CPC, KMT keep chan­nel open for cross-Straits talks

China Daily (Hong Kong) - - TOP NEWS - By LUO WANGSHU lu­owang­shu @chi­nadaily.com.cn

De­spite of the tense crossS­traits re­la­tions, the Chi­nese main­land and Tai­wan are still main­tain­ing ex­changes through po­lit­i­cal party com­mu­ni­ca­tions.

The Com­mu­nist Party of China and Tai­wan’s Kuom­intang held a di­a­logue on Fri­day in Bei­jing. Zhang Zhi­jun, the main­land’s Tai­wan af­fairs chief, met with the KMT del­e­ga­tion, led by the party’s ViceChair­man Chen Chen-hsiang.

They dis­cussed party com­mu­ni­ca­tion at the grass­roots level, the pro­tec­tion of peo­ple’s wel­fare and com­mu­ni­ca­tion between youths on both sides.

The di­a­logue aims to set the peace­ful de­vel­op­ment of cross-Straits re­la­tions back on track, up­hold the one-China prin­ci­ple and op­pose “Tai­wan in­de­pen­dence”, pro­mote so­cial and eco­nomic co­op­er­a­tion and im­prove peo­ple’s wel­fare, said Zhang, head of the Tai­wan Af­fairs Of­fice of the State Coun­cil.

“The goal was to carry out the com­mon un­der­stand­ing between Pres­i­dent Xi Jin­ping and Tai­wan’s KMT leader Hung Hsui-chu,” Zhang said.

Xi met with Hung in early Novem­ber in Bei­jing and made a six-point pro­posal on cross-Straits re­la­tions, in­clud­ing ad­her­ing to the 1992 Con­sen­sus, res­o­lutely op­pos­ing forces that sup­port “Tai­wan in­de­pen­dence” and pro­mot­ing so­cial and eco­nomic co­op­er­a­tion between the two sides.

Zheng Zhen­qing, an as­so­ciate pro­fes­sor of Tai­wan stud­ies at Ts­inghua Univer­sity, said that be­cause the of­fi­cial com­mu­ni­ca­tion chan­nel between the main­land and Tai­wan has been cut off, di­a­logue between the CPC and KMT and peo­ple-to-peo­ple com­mu­ni­ca­tion are the main forms of ex­change between the two sides.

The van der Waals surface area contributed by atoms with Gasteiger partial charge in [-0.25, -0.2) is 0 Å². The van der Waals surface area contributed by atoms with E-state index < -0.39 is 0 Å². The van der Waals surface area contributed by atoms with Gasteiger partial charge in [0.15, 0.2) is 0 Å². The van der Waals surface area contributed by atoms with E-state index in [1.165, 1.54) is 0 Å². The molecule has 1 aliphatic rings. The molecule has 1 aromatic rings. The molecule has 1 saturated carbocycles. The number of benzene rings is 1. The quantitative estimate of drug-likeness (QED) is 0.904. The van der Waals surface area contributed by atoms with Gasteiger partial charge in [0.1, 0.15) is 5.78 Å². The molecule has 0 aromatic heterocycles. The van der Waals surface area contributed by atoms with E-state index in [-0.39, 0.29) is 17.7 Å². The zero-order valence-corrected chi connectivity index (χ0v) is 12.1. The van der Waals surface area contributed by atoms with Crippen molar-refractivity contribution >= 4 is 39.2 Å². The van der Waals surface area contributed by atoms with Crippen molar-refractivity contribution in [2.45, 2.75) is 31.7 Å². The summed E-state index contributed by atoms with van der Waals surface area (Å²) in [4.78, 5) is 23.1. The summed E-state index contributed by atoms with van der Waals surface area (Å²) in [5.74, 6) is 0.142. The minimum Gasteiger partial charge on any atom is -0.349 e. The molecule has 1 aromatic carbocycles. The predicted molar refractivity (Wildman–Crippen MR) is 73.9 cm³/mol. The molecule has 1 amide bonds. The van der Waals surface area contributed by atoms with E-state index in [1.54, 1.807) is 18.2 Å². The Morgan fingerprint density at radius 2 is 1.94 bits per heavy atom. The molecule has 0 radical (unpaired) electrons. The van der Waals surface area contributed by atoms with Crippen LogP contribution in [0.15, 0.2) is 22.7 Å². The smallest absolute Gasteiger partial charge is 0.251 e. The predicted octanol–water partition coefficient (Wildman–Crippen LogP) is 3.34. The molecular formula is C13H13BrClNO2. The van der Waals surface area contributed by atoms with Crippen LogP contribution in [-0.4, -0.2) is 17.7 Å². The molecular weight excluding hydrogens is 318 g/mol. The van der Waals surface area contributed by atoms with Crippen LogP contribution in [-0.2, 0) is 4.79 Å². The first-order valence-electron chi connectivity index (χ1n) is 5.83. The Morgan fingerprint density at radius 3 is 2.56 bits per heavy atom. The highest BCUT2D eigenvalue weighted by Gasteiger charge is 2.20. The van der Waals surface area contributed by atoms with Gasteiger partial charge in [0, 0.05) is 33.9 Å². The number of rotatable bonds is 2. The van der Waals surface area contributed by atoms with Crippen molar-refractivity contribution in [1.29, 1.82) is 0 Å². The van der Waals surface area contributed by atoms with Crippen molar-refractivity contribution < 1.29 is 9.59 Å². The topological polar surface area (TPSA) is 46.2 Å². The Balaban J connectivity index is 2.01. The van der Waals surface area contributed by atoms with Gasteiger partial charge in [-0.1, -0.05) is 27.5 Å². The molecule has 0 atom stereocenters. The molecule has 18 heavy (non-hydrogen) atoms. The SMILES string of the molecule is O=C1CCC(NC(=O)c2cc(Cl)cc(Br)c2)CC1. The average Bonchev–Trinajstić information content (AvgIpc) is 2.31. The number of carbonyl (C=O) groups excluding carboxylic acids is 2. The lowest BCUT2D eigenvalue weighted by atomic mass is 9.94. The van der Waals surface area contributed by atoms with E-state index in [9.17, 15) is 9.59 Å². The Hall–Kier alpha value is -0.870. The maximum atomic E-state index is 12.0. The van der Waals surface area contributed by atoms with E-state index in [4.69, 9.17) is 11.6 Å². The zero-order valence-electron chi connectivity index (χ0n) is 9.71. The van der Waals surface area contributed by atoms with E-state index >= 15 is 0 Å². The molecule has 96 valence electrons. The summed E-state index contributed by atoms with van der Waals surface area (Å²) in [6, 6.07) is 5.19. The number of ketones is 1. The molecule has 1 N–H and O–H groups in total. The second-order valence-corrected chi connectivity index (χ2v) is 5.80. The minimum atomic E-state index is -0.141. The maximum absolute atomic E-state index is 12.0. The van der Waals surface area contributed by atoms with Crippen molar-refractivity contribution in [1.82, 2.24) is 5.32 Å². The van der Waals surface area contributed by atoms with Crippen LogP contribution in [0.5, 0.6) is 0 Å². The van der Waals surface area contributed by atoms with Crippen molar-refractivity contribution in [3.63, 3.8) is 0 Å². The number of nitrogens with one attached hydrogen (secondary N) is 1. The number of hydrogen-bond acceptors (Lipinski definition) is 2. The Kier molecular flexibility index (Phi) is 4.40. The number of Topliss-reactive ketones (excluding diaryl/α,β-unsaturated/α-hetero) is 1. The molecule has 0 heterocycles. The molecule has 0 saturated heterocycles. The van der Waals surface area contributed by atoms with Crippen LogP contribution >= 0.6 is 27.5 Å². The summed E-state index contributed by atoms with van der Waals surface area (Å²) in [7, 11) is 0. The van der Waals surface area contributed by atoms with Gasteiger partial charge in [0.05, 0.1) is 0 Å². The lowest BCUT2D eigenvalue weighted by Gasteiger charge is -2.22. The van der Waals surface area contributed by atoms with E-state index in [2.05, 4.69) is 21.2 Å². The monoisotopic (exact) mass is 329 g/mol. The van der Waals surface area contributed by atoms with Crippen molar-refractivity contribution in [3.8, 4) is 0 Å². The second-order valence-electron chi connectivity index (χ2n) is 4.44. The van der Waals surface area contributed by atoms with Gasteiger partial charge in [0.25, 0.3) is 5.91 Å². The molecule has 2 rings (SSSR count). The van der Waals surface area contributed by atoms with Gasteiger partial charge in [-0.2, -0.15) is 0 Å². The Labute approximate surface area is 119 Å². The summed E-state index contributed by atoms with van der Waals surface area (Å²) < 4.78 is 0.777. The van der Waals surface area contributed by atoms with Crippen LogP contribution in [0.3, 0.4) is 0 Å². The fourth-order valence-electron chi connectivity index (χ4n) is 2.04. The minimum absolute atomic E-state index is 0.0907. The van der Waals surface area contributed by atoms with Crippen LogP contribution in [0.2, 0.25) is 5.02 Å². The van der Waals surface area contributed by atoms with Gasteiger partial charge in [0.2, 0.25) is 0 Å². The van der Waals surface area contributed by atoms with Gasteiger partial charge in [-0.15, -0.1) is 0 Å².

The KMT is not the rul­ing party, Zheng said, so the com­mu­ni­ca­tion between the po­lit­i­cal par­ties is a non-of­fi­cial chan­nel.

Since the Demo­cratic Pro­gres­sive Party took over lead­er­ship in Tai­wan in May, cross-Straits re­la­tions have wors­ened and of­fi­cial com­mu­ni­ca­tion has been sus­pended.

“Di­a­logue has brought warmth to the cold win­ter when of­fi­cial com­mu­ni­ca­tion stalled,” said Zhu Songling, a pro­fes­sor at the In­sti­tute of Tai­wan Stud­ies at Bei­jing Union Univer­sity.

“The di­a­logue between the two par­ties be­comes an im­por­tant plat­form for seek­ing peace­ful de­vel­op­ment, pro­mot­ing peo­ple-to-peo­ple com­mu­ni­ca­tion and eco­nomic ex­changes and im­prov­ing peo­ple’s wel­fare on both sides,” he said.

In Washington on Wed­nes­day, State Depart­ment spokesman John Kirby said the United States has a deep and abid­ing in­ter­est in crossS­traits sta­bil­ity. “We be­lieve that di­a­logue between the two sides has en­abled peace, sta­bil­ity, and de­vel­op­ment in re­cent years,” he said.

Zhu Songling, pro­fes­sor of Tai­wan Stud­ies at Bei­jing Union Univer­sity


Chief Sec­re­tary for Ad­min­is­tra­tion Car­rie Lam Cheng Yuet-ngor (front left) signed a co­op­er­a­tion agree­ment with Shan Jix­i­ang, di­rec­tor of the Palace Mu­seum, in Bei­jing on Fri­day to es­tab­lish the new mu­seum in Hong Kong.

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